Theory 2: “WandaVision” is an opportunity to breakout a singular story for exploration, a boon for fans hungry to know more about the day players who populate the MCU but would never justify their own film. This one probably holds true as well, given the obsessive nature of fandom, but also, the fact that within the Marvel Universe, Disney has a whole host of A-list talent under contract just waiting to be utilized. If you have Elizabeth Olsen and Paul Bettany just hanging around in the empty warehouse where I assume Disney herds all of its talent, why not make a limited series with them?

Further, there is an interesting story to be told about Wanda and her dearly departed Vision (fans familiar with Wanda’s adventures in the comic books can attest), and it appears that Marvel is aware of that. But are they willing to actually engage with trauma and grief, or are they using genuine emotional stakes as a false flag, the better to pull viewers into another weird conspiracy rabbit hole that only serves to further the overarching MCU narrative?

Theory 3: “WandaVision” is a story and a series that justifies its own existence, with its own narrative to weave, and its own emotional resonance to explore. Maybe? Hopefully? This is, of course, the best case scenario, not just for “WandaVision” but for any TV show. No showrunner, give or take a David Lynch, wants people walking away from their series scratching their head and wondering, “What the hell did I just watch, and why the hell did I watch it?” To be truly successful, “WandaVision” needs to find a way to justify its own existence, an existence that is more than merely functioning as a cog in the Marvel machine but, ideally, with its own agenda, with which it is primarily concerned.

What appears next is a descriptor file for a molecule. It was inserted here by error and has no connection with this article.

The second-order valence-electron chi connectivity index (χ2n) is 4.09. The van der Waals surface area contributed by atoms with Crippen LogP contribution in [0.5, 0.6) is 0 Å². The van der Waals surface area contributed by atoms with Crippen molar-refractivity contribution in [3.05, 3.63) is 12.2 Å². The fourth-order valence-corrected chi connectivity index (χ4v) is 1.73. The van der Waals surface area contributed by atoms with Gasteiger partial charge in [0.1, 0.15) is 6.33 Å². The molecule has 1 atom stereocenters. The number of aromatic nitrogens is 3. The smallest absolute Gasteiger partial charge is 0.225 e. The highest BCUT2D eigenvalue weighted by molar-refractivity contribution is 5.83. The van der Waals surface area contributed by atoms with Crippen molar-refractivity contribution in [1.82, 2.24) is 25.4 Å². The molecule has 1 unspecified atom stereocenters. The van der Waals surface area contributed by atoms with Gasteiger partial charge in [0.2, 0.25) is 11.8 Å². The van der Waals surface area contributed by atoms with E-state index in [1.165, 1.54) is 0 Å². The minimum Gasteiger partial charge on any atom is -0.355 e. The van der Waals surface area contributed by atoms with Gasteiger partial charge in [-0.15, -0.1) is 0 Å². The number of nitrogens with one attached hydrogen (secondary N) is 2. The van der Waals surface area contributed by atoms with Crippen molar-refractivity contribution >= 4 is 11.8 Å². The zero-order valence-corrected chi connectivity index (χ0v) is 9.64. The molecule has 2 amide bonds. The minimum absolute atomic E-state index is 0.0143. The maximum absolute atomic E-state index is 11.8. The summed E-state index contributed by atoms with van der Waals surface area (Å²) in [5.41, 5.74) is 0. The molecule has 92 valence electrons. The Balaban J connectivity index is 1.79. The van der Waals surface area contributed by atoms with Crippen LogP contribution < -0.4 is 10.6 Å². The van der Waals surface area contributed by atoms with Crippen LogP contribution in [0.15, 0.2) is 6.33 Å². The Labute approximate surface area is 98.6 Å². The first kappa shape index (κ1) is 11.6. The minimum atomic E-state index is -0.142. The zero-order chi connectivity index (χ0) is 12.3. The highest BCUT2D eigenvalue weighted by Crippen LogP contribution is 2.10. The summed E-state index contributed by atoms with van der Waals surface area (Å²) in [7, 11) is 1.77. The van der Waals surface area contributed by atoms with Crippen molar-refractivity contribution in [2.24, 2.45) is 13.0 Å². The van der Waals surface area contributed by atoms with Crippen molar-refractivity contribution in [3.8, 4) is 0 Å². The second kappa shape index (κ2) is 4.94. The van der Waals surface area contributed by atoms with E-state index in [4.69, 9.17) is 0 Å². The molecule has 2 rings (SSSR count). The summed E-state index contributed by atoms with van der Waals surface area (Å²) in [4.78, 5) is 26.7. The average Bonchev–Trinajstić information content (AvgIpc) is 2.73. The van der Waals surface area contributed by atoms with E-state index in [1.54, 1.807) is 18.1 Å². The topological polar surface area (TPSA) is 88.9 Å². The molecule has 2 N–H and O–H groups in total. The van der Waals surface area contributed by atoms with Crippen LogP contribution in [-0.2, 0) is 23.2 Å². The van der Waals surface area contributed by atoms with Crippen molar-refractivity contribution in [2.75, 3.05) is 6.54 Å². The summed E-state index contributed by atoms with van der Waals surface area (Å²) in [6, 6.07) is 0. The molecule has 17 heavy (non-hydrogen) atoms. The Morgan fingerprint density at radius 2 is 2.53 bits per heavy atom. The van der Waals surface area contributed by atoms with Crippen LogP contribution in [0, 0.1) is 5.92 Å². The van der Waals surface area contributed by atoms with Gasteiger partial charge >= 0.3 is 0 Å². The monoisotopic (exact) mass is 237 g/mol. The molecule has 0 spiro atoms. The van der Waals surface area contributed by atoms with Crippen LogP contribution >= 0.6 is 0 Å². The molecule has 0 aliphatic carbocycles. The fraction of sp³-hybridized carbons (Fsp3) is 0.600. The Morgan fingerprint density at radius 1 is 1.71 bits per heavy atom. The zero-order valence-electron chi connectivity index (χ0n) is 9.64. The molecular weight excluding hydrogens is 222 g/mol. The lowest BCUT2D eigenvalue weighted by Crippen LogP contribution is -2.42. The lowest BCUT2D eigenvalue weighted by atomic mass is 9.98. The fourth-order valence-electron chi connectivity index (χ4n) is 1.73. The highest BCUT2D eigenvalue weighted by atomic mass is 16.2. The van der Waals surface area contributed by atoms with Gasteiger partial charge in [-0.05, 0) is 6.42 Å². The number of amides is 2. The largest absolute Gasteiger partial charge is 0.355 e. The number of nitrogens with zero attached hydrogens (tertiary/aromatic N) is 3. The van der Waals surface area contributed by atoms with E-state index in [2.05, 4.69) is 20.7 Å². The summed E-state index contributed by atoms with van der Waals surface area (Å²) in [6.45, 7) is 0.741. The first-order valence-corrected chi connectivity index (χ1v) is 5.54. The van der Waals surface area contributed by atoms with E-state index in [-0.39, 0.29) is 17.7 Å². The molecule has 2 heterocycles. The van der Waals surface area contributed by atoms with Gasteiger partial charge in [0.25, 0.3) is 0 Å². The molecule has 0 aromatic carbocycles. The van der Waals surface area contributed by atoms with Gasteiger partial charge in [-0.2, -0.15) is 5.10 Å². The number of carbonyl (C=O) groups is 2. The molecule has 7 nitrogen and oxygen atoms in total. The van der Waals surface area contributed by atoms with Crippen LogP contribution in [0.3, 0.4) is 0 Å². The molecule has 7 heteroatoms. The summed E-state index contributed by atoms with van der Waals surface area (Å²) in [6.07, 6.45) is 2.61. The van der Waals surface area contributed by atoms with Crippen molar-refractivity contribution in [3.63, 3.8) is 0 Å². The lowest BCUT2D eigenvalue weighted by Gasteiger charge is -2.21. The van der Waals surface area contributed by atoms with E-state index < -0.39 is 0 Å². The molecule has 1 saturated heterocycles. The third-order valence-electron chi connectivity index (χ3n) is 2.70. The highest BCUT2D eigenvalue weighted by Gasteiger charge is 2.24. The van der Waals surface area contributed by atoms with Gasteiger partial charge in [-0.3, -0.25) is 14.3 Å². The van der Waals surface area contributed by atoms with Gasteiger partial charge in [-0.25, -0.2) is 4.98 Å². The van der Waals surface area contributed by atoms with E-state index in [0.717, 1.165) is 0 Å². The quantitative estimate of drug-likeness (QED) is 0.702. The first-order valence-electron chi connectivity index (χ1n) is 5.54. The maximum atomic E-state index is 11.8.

It’s unclear if “WandaVision” clears this bar. It’s unclear if it ever will. Ultimately, Theory 3 is what every MCU series should be aiming for: an independent story that deserves exploration and, further, is best served by being told in episodic chunks. If Marvel can’t make that happen, maybe they should just stick to movies.

For an all out Marvel brawl and/or a respectful conversation about the nature of storytelling and finding a medium that matches your narrative, check out this week’s episode of IndieWire’s TV podcast “Millions of Screens” as hosts Deputy TV Editor Ben Travers, Creative Producer Leo Garcia, and myself, TV Awards Editor Libby Hill, discuss all things — except spoilers — “WandaVision.”

Plus, stay tuned for our critical take on the Critics Choice Awards nominations, as well as the announcement that Paramount+ is coming and nothing you or I do or say can stop it. But, honestly, what’s with the name?

Millions of Screens” is available on AnchorApple PodcastsBreakerGoogle PodcastsSpotify, and Stitcher. You can subscribe here or via RSS. Share your feedback with the crew on Twitter or sound off in the comments. Review the show on iTunes and be sure to let us know if you’d like to hear the gang address specific issues in upcoming editions of “Millions of Screens.” Check out the rest of IndieWire’s podcasts on iTunes right here.

This episode of “Millions of Screens” was produced by Leonardo Adrian Garcia.